World-class shopping in a ground-breaking green setting

 

The team
Developers: Atterbury; Pick n Pay
Architects: Boogertman + Partners
Quantity surveyors: Pentad
Structural and civil engineers: WSP
Electrical engineers: ESE Consulting
Mechanical engineers: VMG Consultants
Main Contractor: WBHO Construction

An innovative joint venture between Atterbury Properties and Pick n Pay has given rise to a R160-million flagship 10 000m2 next-generation “green” store. The Falls Pick n Pay, situated on the corner of Hendrik Potgieter Road and Johan Street in Roodepoort is a culmination of many years of hard work and innovative thinking by a dedicated team.

The design concept was informed by Pick n Pay on Nicol. However, as the planning of The Falls was unique, the architectural theme took on a fresh approach, while recognising the language that was adopted with the previous development.

Taking the lead in energy efficiency

“A big supporter of sustainable design, The Falls is another example of Pick n Pay’s commitment to a greener, healthier lifestyle by reducing environmental impact and encouraging customers to follow suit.”

With Boogertman + Partners Architects at the helm, The Falls shopping centre successfully combines a design offering aesthetic ambience, energy efficiency and responsible use of natural resources. In terms of construction, energy efficiency was a key consideration in the design of the store and a range of energy efficiency initiatives were implemented to reduce electricity consumption.

Although the developer opted not to develop a Green Building Council of South Africa (GBCSA)-rated centre, every measure was taken to comply with the guidelines and rating criteria of the GBCSA to ensure that an energy-efficient and sustainable development was built.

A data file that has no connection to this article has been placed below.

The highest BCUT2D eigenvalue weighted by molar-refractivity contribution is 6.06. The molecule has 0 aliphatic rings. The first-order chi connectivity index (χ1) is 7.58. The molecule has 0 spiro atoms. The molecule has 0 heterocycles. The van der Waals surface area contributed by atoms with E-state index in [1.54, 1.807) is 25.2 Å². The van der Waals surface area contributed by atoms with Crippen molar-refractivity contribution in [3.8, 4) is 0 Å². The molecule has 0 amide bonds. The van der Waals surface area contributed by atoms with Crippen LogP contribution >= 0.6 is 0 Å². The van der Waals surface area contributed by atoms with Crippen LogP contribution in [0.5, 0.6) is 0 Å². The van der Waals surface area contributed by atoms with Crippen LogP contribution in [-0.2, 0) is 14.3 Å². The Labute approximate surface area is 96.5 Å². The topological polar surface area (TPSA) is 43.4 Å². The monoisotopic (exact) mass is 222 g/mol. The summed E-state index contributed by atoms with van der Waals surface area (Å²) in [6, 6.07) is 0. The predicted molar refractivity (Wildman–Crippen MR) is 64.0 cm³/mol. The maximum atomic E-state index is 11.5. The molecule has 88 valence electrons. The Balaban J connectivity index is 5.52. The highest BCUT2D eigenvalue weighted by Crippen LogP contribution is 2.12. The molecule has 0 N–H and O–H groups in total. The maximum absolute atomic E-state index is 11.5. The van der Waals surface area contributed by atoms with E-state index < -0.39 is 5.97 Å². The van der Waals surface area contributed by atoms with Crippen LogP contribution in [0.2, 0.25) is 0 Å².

Light
Skylights were installed to ensure that natural light filters into the store, thus reducing electrical demands during trading hours. Horizontal louvers were locally-manufactured from a composite wood-plastic compound, which were used to screen off the shopfronts along the external walkway from exposure to the sun. This helped reduce the heat load.

Outside the store, LED lighting is used for illumination, while inside the entire store is fitted with dimmable fluorescent fittings for optimum energy usage, which adjust automatically, depending on the ambient lighting conditions. Customers are also able to view the amount of electricity used in the store, through a ‘real time’ building power usage display incorporated in the overhead till bulkheads.

Refrigeration and air conditioning
Heat pumps are used for heating water and solar control glass has been applied to the west-facing facades to reduce heat loads, making the air conditioning more effective and reducing power consumption.

With cold chain integrity being a priority for Pick n Pay, detailed attention was paid to refrigeration and air conditioning within the store, which can account for as much as half of a store’s energy bill. Specialised roof insulation material with very high thermal properties, was used to reduce the amount of heat entering the store through the roof. External cavity walls prevent heat entering the store from outside and conversely, stores heat inside the building on cold days.